Let us sing the praises of good lettuce. Not arugula, or watercress, or any other dainty-leafed green (though I love them all), but the irreplaceable watery crunch of a sturdy head of lettuce. The foundation of salads from Caesar to Cobb, the sweet crunch on a sandwich or a Tex-Mex taco, and an essential ingredient in any number of other dishes — lettuce wraps, or an Asian-style lettuce stir-fry — too often we take lettuce's many gifts for granted. In May and June, with the farmers' markets just beginning to explode with spring greens, it's the perfect time to renew your commitment to the crisper's favorite vegetable.
Whole heads of lettuce, like whole chickens, have fallen out of favor at the grocery stores in recent years, another casualty of our love affair with convenience. It's not that you can't find a head of romaine or green leaf in the produce aisle, but next to boxed baby romaine and bags of triple-washed salad greens, the leaf in its original form has come to seem cumbersome by comparison. But when it comes to the pure joy of crunch and refreshment, a whole head is worth those extra five minutes with the salad spinner. When you buy a head of lettuce, wash and spin it dry immediately, then store the leaves in the fridge in plastic bags lined with paper towels. The lettuce will stay fresh longer and be ready whenever the craving strikes.
If you plan to use iceberg lettuce, which is sweet and mild in flavor — a perfect foil for strong-flavored cheeses and dressings — and adds a perfect crunch to tacos and sandwiches, try our simple technique for coring a whole head in under 3 seconds:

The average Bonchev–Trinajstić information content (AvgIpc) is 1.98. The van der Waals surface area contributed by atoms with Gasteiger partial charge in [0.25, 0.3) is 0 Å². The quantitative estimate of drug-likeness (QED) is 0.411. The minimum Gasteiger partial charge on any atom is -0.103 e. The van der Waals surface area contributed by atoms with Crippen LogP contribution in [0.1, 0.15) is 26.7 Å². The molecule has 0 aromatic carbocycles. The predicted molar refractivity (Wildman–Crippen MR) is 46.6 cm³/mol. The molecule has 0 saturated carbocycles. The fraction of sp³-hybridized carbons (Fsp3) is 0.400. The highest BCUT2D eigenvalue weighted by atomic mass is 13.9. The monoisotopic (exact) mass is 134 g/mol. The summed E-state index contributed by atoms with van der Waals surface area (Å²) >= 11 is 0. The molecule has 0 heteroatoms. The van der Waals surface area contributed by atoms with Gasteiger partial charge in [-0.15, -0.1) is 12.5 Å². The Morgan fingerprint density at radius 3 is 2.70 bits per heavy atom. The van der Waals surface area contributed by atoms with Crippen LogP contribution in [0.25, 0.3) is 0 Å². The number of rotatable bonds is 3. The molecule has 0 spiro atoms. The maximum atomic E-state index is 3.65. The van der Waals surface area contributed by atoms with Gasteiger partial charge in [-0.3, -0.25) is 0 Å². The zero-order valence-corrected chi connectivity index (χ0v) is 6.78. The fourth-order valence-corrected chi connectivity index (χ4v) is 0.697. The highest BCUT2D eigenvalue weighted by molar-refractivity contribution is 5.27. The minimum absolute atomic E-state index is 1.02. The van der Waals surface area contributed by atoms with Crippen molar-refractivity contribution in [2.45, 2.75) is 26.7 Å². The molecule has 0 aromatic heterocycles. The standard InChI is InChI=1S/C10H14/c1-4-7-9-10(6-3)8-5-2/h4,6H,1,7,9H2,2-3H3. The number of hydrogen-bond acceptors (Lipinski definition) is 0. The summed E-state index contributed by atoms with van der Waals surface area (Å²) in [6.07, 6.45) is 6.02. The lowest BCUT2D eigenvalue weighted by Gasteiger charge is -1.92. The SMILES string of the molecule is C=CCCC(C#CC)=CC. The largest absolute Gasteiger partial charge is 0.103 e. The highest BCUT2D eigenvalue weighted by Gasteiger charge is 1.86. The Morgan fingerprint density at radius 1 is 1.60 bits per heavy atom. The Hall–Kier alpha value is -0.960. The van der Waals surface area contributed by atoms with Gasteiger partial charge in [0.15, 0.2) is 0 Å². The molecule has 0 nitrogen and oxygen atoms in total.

Iceberg Wedge with Blue Cheese
This simple salad topped with creamy blue cheese dressing is an American classic.
An iconic composed French salad is as much a work of art as a meal.
Savory, crisp and tangy, the Caesar salad is an uncompromising classic.
Shredded Beef Salad
Shredded Boston lettuce lightens up this Argentine meat and potatoes salad.
Romaine Salad with Plum Ginger Dressing
Fans of carrot-ginger dressing will love a stone-fruit variation atop a simple green salad.
Green Salad with Toasted Pita Bread
Toasted pita wedges make a delicious crouton for a mixture of romaine and mint.
Mixed Green Salad with Green Goddess Dressing
Top fresh Boston lettuce with this rich, tangy dressing.
This composed salad was all the rage in the 1940s at The Brown Derby in Los Angeles, where it was invented.
Canlis restaurant in Seattle pioneered this tasty mix of Romaine, tomatoes and crunchy herbed croutons.
Vietnamese Lettuce Wraps
A fragrant and satisfying appetizer, bundles of pork, shrimp, and scallion are great dipped in nuoc cham, a sweet and spicy Vietnamese sauce.
Stir Fried Iceberg Lettuce
Stir-fried lettuce maintains its crunch in a sweet and spicy Chinese side dish.
Stuffed Romaine Leaves with Avgolemono Sauce
Lettuce leaves stuffed with ground meat and rice are topped with a bright lemon sauce.
Shredded iceberg lettuce replaces cabbage in a tart slaw.
Puffy Chicken Tacos
Serve flavorful Tex-Mex-style tacos with shredded iceberg lettuce for crunch and lightness.
Fresh Peas with Lettuce and Green Garlic
Butter lettuce pairs with fresh green peas and green garlic for a dish that tastes just like spring.
Lobster Ceviche with Limestone Lettuce
Bibb lettuce is a perfect base for yuzu-marinated lobster ceviche.
A spicy bologna and French fry sandwich (yes, really) gets a bit of crunch from shredded lettuce.
Leah Koenig is a freelance writer and author of The Hadassah Everyday Cookbook: Daily Meals for the Contemporary Jewish Kitchen.